What is homeschool high school character? Homeschool high school identity? Philosopher, Dr. Micah Tillman explains in this classic post.
Homeschool High School Character and Identity
Recently I’ve had the privilege of starting to teach a Sunday School class on Paul’s Epistle to the Romans.
One of Paul’s central concerns in the Epistle to the Romans is to help his Jewish and Gentile brothers and sisters in Rome get along with each other. Evidently they had been living as if they belonged to two different families — as if they had two different identities, that their characters caused them to oppose each other.
Paul wants them to see that if the Gospel is true, then they all have a new identity as part of the same family.
This got me thinking about what people do to establish their identities. How many ways are there of declaring who and what you are?
Some people identify themselves using their clothes. (Maybe everyone does, actually.) They implicitly or explicitly announce their opinions about music, business, politics, religion, art, society, and life in general by dressing in certain ways.
They tell you who they are and what they value by what they decide to put on, how they decide to put it on, and/or what they decide to leave off.
Other people identify themselves using their bodies. (Maybe everyone does, actually.) They cut their hair a certain way — or don’t cut it at all. They tattoo themselves so that their identity as a fan of this or that, or as loving someone or other is permanently clear to everyone. They work out, or don’t, to show the world who they are, what they stand for, what they value.
Other people identify themselves through the activities they participate in. They attend certain meetings regularly. They go on certain trips regularly. They eat certain foods or drink certain beverages regularly. They frequent certain stores and restaurants, they read certain books, they watch certain television shows.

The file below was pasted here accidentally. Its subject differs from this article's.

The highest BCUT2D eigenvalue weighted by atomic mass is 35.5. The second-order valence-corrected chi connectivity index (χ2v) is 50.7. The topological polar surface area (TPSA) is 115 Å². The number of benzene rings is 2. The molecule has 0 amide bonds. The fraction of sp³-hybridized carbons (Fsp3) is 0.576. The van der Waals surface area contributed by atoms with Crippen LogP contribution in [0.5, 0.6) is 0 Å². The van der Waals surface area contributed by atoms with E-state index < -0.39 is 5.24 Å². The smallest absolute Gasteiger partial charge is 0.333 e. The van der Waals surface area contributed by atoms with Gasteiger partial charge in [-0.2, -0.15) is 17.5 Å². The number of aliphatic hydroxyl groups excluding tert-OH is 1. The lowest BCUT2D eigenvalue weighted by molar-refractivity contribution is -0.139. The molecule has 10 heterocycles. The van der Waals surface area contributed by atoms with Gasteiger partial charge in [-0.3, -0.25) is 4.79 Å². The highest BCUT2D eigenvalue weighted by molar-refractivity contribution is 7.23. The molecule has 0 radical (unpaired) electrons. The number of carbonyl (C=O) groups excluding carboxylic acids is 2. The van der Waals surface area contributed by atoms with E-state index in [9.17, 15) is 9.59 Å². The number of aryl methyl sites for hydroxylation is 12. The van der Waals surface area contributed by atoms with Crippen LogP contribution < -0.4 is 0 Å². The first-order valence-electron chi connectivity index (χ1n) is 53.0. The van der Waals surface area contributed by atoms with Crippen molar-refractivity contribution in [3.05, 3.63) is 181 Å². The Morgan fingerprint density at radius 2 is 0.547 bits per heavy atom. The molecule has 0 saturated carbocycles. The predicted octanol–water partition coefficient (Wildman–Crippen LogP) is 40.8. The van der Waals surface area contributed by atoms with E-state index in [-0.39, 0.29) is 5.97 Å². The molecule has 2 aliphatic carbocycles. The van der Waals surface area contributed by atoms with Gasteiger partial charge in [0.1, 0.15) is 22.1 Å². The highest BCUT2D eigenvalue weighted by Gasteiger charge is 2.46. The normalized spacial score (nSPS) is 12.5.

Each activity helps them identify themselves as belonging to the group of people who participate in the same activity — and each activity is, in part, their way of announcing to the world that they are the kind of person who participates in that activity.
Identity-establishing, identity-reinforcing, and identity-announcing things are important for us as humans, they announce who we are and describe our character.
If you’re a human, the philosopher Heidegger said, then you’re the kind of being whose being is an issue for itself. In other words, to be human is to be the kind of thing that wonders and worries and makes decisions about what kind of thing it is.
That means we have to know who we are — each of us has to understand her or his own identity.
But Heidegger also said that to be a human means to be with other humans — even when those other humans aren’t actually present.
“Dasein,” he said, is “Mitsein.” “Being-there” is “Being-with,” even when there’s no one else there to be with.
When there’s no one else there, we feel it; when we are alone, we are being-with no one.
This means it is important that we be able to identify ourselves to and for each other. It’s not enough that we understand our own identities. We also need other people to be able to identify us too — and to identify us accurately.
There’s nothing worse than being misidentified — than being taken for something or someone you’re not.
What forms the identity of a homeschooler?
What does a homeschooler need to do in order to identify him- or herself (to him- or herself and to others) as a homeschooler?
What, in fact, do homeschoolers do in order to establish, reinforce, or announce their identities as homeschoolers?
What parts of what homeschoolers do to establish, reinforce, or announce their characters and identities as homeschoolers are helpful and healthy? And are there any parts of what homeschoolers do to establish, reinforce, or announce their characters and identities as homeschoolers that are either superfluous or detrimental?
I, for instance, think that “homeschooler” is an identity worth celebrating — and worth not only understanding, but helping other people to understand. But how?
We discuss questions like this in Philosophy in 4 Questions. This homeschool high school philosophy text takes the questions of philosophy and makes them understandable for teens (and parents). Download a copy today!
Introduce your homeschool high schooler to philosophy and earn a World History credit with History and Philosophy of the Western World. Have fun with history and philosophy!
Micah is a homeschool graduate who is popular for his Top 40 Philosophy podcast. This classic post was originally published for his umbrella school’s blog at mtsophiaideas.com.